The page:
Wednesday, February 21, 2018

Tempests and slaughter by Tamora Pierce

They say heroes are made, not born - but when you have a powerful magical gift it is fair to say that sometimes they are born too.  Arram Draper is only a child when he begins his magical studies at the Imperial University of Carthak, but it soon becomes clear that he has a powerful gift that needs extra supervision so he finds himself with the dubious honour of being a special case.  Despite the sparks of jealously that appear over the years from students who are less advanced and don't believe a child should be studying alongside them, his early years of study also provide a great deal of reward.  

It is a little difficult to tell which is the greatest reward - being able to study more advanced magic and keep his busy mind occupied, or forming a friendship with the other advanced students Varice and Ozorne.  There are some who would think that a commoner like Arram shouldn't spend time with an heir to the Imperial throne, but as Ozorne is a spare prince unlikely to actually rule it is not a problem for others.  As the years pass, and their friendship deepens, it becomes harder and harder for new people to join their group which also leads to some resentment.  As the years pass and Arram learns more about his magic and what he can do with it, he also learns more about the dangers of being too smart for his own good.  There are forces at work in the Carthaki Empire and not all of them are good.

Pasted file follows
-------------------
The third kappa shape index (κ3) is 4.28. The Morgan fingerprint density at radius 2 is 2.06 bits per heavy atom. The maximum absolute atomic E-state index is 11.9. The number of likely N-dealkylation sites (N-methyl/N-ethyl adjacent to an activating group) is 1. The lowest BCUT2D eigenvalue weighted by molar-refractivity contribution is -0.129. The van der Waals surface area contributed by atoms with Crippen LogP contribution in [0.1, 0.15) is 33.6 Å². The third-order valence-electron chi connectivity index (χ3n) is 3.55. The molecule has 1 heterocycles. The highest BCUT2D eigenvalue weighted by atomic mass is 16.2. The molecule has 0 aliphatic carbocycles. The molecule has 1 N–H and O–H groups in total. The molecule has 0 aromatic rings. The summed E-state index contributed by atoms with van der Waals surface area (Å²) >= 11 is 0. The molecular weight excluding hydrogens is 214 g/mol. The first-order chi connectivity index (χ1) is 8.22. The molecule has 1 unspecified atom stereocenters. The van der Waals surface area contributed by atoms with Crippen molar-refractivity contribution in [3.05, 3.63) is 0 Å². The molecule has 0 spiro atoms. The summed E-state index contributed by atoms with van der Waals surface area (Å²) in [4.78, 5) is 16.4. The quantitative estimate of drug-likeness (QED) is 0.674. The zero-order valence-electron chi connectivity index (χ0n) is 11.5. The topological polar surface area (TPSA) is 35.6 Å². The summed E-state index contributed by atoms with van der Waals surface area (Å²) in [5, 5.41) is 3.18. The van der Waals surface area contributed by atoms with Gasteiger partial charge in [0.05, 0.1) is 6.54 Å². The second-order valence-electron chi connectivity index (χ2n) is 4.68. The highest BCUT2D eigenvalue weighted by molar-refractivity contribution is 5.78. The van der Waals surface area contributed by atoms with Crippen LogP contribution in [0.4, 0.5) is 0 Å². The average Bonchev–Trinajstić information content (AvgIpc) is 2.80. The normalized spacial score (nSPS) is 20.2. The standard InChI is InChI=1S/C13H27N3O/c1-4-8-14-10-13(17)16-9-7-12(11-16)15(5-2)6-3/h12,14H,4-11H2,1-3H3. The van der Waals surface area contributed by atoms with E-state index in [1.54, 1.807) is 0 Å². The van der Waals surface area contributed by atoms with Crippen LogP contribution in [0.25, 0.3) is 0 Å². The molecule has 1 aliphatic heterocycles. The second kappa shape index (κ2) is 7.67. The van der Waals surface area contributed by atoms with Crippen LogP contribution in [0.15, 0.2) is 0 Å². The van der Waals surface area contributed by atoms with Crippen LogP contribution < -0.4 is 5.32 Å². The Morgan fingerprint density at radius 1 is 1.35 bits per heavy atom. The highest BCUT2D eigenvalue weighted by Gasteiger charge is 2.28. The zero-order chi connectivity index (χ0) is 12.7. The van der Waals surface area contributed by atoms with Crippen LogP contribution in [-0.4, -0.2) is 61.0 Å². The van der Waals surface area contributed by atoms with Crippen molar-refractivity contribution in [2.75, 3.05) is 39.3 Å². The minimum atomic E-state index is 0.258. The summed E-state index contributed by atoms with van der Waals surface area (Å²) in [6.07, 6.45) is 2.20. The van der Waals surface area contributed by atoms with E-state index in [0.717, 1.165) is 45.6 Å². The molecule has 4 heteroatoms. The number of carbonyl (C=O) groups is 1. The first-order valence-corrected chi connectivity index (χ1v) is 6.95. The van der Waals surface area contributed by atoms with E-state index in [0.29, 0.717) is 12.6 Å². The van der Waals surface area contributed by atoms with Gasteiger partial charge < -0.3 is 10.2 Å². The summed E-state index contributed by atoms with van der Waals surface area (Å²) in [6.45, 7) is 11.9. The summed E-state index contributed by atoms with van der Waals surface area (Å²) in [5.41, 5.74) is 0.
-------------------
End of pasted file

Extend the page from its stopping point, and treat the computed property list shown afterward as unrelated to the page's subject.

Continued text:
Tempests and slaughter is the long-awaited first book in the Numair chronicles and it was a real pleasure to learn more about the child that grew into the man we meet in some of the Tortall books.  This is definitely not a Tamora Pierce novel for younger readers, as it covers themes that younger readers may struggle to understand and/or cope with.  In many ways Tempests and slaughter is similar to the later books in the Circle universe, covering themes of friendship, betrayal, conspiracies, and more than a little bit of gore through gladiatorial fights and medical procedures.  I thoroughly enjoyed this first outing with a young Arram and his friends, and you can already see the little hints of the tragedy and drama that is to come.  Another masterful story from Tamora Pierce that had me hooked from cover to cover.

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Reviewed by Brilla

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